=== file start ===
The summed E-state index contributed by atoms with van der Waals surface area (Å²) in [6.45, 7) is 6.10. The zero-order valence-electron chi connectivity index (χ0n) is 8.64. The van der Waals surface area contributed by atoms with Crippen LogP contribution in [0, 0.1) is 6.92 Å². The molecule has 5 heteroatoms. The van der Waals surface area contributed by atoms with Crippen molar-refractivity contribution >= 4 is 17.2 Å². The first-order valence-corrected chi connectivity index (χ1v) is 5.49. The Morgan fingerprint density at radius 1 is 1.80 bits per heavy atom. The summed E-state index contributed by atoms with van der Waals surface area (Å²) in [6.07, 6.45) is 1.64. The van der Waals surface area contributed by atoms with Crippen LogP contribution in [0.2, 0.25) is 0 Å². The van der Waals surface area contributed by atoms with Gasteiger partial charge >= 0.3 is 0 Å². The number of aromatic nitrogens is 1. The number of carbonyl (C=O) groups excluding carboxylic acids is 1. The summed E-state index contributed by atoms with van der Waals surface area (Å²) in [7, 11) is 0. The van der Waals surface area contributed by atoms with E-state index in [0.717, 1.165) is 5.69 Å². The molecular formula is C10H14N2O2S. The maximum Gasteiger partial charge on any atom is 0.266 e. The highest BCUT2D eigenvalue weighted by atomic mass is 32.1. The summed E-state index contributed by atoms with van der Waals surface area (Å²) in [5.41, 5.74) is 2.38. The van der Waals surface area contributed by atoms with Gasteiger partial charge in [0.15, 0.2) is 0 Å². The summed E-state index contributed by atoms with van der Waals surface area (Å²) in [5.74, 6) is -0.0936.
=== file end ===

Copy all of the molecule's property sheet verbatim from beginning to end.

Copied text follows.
The summed E-state index contributed by atoms with van der Waals surface area (Å²) in [6.45, 7) is 6.10. The zero-order valence-electron chi connectivity index (χ0n) is 8.64. The van der Waals surface area contributed by atoms with Crippen LogP contribution in [0, 0.1) is 6.92 Å². The molecule has 5 heteroatoms. The van der Waals surface area contributed by atoms with Crippen molar-refractivity contribution >= 4 is 17.2 Å². The first-order valence-corrected chi connectivity index (χ1v) is 5.49. The Morgan fingerprint density at radius 1 is 1.80 bits per heavy atom. The summed E-state index contributed by atoms with van der Waals surface area (Å²) in [6.07, 6.45) is 1.64. The van der Waals surface area contributed by atoms with Crippen LogP contribution in [0.2, 0.25) is 0 Å². The van der Waals surface area contributed by atoms with Gasteiger partial charge >= 0.3 is 0 Å². The number of aromatic nitrogens is 1. The number of carbonyl (C=O) groups excluding carboxylic acids is 1. The summed E-state index contributed by atoms with van der Waals surface area (Å²) in [7, 11) is 0. The van der Waals surface area contributed by atoms with E-state index in [0.717, 1.165) is 5.69 Å². The molecular formula is C10H14N2O2S. The maximum Gasteiger partial charge on any atom is 0.266 e. The highest BCUT2D eigenvalue weighted by atomic mass is 32.1. The summed E-state index contributed by atoms with van der Waals surface area (Å²) in [5.41, 5.74) is 2.38. The van der Waals surface area contributed by atoms with Gasteiger partial charge in [0.15, 0.2) is 0 Å². The summed E-state index contributed by atoms with van der Waals surface area (Å²) in [5.74, 6) is -0.0936.